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_Determinisms and authors

January 2019    Dennis R. DuBe'     702/3594

What is Technological Determinism?
           #3594   Created 04/15/2014   Updated 04/25/2014

....the idea of technological determinism takes several forms, which can be described as occupying places along a spectrum between "hard and "soft" extremes. At the hard end of the spectrum, agency (the power to effect change) is imputed to technology itself, or to some of its intrinsic attributes; thus the advance of technology leads to a situation of inescapable necessity. In the hard determinists' vision of the future, we will have technologized our ways to the point where, for better or worse, our technologies permit few alternatives to their inherent dictates.

merrit roe smith, introduction, does technology drive history who dat say who dat? ======================

new def re. merrit roe smith and leo marx

"In that case "technological determinism" has been redefined; it now refers to the human tendency to create the kind of society that invests technologies with enough power to drive history. If any particular form of human power now has an outstanding claim to that distinction it probably is technological power. ============================ see "ethnological or media determinism) daniel chandler


"Technological determinism is also commonly associated with futuristic commentators regarding what they refer to as 'the microelectronic revolution' (e.g. Large 1980). For instance, Christopher Evans declared that the computer would transform 'world society at all levels' (Evans 1979, cited in Robins & Webster 1989, p. 24)."

============================== Donald MacKenzie and Judy Wajcman point to the centrality of technological determinism; they refer to it as 'the single most influential theory of the relationship between technology and society.

============================== Jacques Ellul http://en.wikipedia.org/wiki/Jacques_Ellul

His constant concern was the emergence of a technological tyranny over humanity.

"The Ellulian concept of technique is briefly defined within the "Notes to Reader" section of The Technological Society (1964). It is "the totality of methods rationally arrived at and having absolute efficiency (for a given stage of development) in every field of human activity." He states here as well that the term technique is not solely machines, technology, or a procedure used to attain an end."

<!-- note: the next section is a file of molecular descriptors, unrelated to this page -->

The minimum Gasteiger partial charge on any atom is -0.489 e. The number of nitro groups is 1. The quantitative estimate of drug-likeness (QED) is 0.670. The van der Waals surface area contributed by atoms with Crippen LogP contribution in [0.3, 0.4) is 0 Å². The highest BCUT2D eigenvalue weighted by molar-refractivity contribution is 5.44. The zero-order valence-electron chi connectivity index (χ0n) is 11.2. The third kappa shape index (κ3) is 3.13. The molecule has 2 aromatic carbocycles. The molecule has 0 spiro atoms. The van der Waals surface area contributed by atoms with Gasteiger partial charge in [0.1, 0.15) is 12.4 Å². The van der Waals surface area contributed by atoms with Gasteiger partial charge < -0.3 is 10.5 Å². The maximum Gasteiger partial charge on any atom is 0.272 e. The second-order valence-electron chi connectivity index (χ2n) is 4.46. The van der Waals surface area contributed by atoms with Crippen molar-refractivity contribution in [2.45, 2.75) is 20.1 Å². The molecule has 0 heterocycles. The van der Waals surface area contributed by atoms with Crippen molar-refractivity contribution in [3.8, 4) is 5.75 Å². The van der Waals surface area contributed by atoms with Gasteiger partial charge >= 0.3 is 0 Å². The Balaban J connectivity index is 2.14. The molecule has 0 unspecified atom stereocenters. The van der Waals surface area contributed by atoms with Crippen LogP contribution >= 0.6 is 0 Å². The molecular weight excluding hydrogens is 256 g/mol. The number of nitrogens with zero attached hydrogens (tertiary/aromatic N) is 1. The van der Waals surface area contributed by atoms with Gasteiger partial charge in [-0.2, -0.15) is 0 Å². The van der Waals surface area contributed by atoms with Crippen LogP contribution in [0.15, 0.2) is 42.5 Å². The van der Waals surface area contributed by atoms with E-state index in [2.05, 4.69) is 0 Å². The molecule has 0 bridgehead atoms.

Ellul set forth seven characteristics of modern technology that make efficiency a necessity: rationality, artificiality, automatism of technical choice, self-augmentation, monism, universalism, and autonomy.[16] The rationality of technique enforces logical and mechanical organization through division of labor, the setting of production standards, etc. And it creates an artificial system which "eliminates or subordinates the natural world."

"... technique has only one principle, efficient ordering..."

As a mechanism of change, the media are almost invariably manipulated by special interests, whether of the market or the state


Merritt Roe Smith (does technology drive history: technological determinism in america (book)

"Technological determinism...belief affirms that changes in technology exert a greater influence on societies and their processes than any other factor. ================================ Michael L. Smith (recourse of empire: technological determinism in america (book)

"Technological determinism is a curious phrase. The gist of it is heartbreaking in its simplicity: the belief that social progress is driven by technological innovation, which in turn follows an "inevitable" course." ================================= Robert Heilbroner (Technological Determinism revisited: technological determinism in america (book)

"...technological determinism as a powerful force in history, especially the history of large-scale socioeconomic transformations, of which the most important are the transition from feudalism to capitalism and the evolution of capitalism through its various stages. ---- Bruce Bimber, (recourse of empire: technological determinism in america (book)

"A lack of precision about the meaning of 'technological determinism' fuels debates of all kinds about whether this concept accurately descries the unfolding of history. For example, whether Karl Marx was a technological determinist is a matter of perpetual debate among historians, economics, and philosophers." 80